A group of security experts have exposed a loophole that allows hackers to successfully identify an individual, accurately track their location, as well as keep a constant eye on their file sharing habits.
Researchers have documented the vulnerability in a paper called, "I Know Where You are and What You are Sharing: Exploiting P2P Communications to Invade Users' Privacy." In the report, the researchers have tried to draw attention to potential vulnerabilities present in real time online communication platforms such as Skype. Skype happens to be a massively popular VoIP (Voice over Internet Protocol) platform, acquired by the Windows maker Microsoft Corporation earlier in the year.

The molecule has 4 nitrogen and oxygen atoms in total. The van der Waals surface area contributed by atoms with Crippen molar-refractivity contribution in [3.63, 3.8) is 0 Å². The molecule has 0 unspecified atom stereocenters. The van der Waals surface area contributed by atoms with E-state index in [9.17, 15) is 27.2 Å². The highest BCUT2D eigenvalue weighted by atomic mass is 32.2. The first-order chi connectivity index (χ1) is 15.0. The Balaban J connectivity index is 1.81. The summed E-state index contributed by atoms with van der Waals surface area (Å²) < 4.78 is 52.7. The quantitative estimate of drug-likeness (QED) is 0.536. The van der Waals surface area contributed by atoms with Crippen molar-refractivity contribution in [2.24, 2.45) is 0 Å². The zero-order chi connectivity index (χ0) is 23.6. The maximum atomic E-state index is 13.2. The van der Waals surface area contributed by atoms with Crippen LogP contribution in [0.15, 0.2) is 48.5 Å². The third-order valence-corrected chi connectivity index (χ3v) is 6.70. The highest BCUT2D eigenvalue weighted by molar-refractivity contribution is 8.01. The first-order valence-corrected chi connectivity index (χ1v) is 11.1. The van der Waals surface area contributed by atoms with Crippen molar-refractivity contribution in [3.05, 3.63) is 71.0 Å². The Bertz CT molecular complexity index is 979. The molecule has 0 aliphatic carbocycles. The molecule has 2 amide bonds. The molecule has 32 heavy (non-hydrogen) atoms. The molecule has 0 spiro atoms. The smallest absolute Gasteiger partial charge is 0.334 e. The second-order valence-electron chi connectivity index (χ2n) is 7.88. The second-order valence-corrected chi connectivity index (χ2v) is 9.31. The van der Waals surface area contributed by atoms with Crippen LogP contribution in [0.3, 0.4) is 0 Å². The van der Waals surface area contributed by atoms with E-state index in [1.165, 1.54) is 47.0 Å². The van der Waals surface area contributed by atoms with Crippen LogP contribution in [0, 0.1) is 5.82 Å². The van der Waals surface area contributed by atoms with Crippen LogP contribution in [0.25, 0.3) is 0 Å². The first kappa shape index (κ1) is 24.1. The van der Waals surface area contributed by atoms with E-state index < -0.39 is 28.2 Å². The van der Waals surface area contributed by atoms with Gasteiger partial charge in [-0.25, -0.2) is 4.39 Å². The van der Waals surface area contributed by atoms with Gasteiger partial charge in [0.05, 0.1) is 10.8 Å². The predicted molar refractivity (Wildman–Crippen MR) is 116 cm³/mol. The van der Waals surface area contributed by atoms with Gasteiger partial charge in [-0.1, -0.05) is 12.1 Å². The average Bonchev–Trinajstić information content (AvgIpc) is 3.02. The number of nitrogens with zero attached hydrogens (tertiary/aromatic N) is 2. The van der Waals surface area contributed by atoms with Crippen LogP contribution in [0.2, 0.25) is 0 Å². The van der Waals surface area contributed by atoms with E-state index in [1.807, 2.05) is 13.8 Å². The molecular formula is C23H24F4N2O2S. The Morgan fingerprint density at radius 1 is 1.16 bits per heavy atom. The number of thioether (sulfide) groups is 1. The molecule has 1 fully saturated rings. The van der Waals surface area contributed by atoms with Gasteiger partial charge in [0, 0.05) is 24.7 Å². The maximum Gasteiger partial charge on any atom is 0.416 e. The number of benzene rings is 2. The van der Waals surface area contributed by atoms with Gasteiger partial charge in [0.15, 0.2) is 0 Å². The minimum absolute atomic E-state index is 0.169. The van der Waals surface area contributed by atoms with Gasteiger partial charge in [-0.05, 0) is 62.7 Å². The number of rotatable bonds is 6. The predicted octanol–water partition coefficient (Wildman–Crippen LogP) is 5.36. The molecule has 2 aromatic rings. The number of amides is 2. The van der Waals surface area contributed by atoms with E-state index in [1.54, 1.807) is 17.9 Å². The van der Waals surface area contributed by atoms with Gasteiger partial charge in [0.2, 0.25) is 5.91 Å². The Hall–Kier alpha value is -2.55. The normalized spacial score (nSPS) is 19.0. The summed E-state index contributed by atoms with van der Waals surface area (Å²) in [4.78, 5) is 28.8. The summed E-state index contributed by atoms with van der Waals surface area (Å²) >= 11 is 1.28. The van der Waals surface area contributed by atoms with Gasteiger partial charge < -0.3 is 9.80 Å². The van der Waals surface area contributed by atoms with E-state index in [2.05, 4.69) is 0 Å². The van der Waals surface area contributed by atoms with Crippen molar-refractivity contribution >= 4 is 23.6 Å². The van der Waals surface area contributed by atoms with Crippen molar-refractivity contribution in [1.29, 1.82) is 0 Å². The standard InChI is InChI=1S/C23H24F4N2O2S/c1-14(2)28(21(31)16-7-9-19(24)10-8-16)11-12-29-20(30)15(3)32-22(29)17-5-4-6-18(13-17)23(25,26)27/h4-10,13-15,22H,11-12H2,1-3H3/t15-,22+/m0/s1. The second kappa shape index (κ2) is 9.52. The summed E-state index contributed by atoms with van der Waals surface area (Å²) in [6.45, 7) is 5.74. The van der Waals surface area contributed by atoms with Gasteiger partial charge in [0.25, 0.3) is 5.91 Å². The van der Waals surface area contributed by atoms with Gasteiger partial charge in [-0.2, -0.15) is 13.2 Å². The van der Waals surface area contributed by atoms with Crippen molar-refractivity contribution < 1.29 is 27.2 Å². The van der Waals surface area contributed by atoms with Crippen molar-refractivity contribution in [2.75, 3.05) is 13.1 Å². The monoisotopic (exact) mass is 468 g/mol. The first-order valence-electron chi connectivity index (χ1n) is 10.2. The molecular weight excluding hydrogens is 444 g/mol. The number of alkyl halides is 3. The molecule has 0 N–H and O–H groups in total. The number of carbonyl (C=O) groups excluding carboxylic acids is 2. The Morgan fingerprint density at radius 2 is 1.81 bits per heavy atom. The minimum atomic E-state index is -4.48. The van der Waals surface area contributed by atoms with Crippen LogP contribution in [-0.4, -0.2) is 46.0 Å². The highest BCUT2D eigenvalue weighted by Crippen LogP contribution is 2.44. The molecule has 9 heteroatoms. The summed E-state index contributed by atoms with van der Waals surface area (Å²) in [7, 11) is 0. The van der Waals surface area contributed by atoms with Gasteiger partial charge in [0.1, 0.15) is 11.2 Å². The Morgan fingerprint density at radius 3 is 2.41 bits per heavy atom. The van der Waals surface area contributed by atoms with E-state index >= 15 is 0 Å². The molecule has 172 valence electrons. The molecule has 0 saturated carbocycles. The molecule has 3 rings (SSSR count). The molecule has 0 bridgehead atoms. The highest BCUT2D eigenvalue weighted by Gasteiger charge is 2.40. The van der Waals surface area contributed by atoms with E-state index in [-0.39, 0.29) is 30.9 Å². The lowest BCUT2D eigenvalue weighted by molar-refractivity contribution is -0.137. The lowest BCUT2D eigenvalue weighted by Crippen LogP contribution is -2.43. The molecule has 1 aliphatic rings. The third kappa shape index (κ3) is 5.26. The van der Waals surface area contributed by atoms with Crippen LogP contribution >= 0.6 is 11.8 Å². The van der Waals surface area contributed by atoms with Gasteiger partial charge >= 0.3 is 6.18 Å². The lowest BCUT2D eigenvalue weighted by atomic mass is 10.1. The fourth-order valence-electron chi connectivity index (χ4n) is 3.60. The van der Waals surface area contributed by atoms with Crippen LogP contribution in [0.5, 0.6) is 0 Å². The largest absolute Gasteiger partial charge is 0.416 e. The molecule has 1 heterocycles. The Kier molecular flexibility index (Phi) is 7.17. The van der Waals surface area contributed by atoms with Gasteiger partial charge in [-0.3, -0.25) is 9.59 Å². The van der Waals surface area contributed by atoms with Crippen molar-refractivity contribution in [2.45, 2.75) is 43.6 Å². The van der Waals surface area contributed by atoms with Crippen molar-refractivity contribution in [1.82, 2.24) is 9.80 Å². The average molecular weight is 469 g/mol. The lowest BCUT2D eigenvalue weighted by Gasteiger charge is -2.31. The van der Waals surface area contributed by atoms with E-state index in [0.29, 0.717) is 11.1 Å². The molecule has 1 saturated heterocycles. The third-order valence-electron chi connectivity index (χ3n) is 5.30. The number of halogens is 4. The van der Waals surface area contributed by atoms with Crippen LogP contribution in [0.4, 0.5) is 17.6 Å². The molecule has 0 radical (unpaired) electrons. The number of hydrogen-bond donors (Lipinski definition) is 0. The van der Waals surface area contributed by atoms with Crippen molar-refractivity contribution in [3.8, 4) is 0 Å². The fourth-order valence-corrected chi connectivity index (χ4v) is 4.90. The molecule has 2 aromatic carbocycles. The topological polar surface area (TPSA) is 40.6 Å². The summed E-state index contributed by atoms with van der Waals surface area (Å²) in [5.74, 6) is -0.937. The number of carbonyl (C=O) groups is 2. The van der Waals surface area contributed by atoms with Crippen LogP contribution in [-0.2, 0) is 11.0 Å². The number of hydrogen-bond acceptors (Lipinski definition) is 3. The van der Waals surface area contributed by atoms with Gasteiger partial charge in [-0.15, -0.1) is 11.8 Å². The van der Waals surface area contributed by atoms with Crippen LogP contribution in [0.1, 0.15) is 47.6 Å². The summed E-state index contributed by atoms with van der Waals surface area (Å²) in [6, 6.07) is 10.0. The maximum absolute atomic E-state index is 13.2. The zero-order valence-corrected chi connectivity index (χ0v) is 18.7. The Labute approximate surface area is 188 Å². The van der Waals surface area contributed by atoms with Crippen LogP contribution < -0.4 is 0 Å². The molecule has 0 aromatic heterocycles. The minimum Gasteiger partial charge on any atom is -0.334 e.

“We have shown that it is possible for an attacker, with modest resources, to determine the current IP address of identified and targeted Skype user[s] (if the user is currently active),” the 14-page paper states, according to a report (opens in new tab)by The Register.
“In the case of Skype, even if the targeted user is behind a NAT, the attacker can determine the user's public IP addresses,” it added.
The attack, according to researchers, could be carried out for a wide variety of purposes, including tracking an individual’s mobility, as well as for monitoring his or her Internet usage.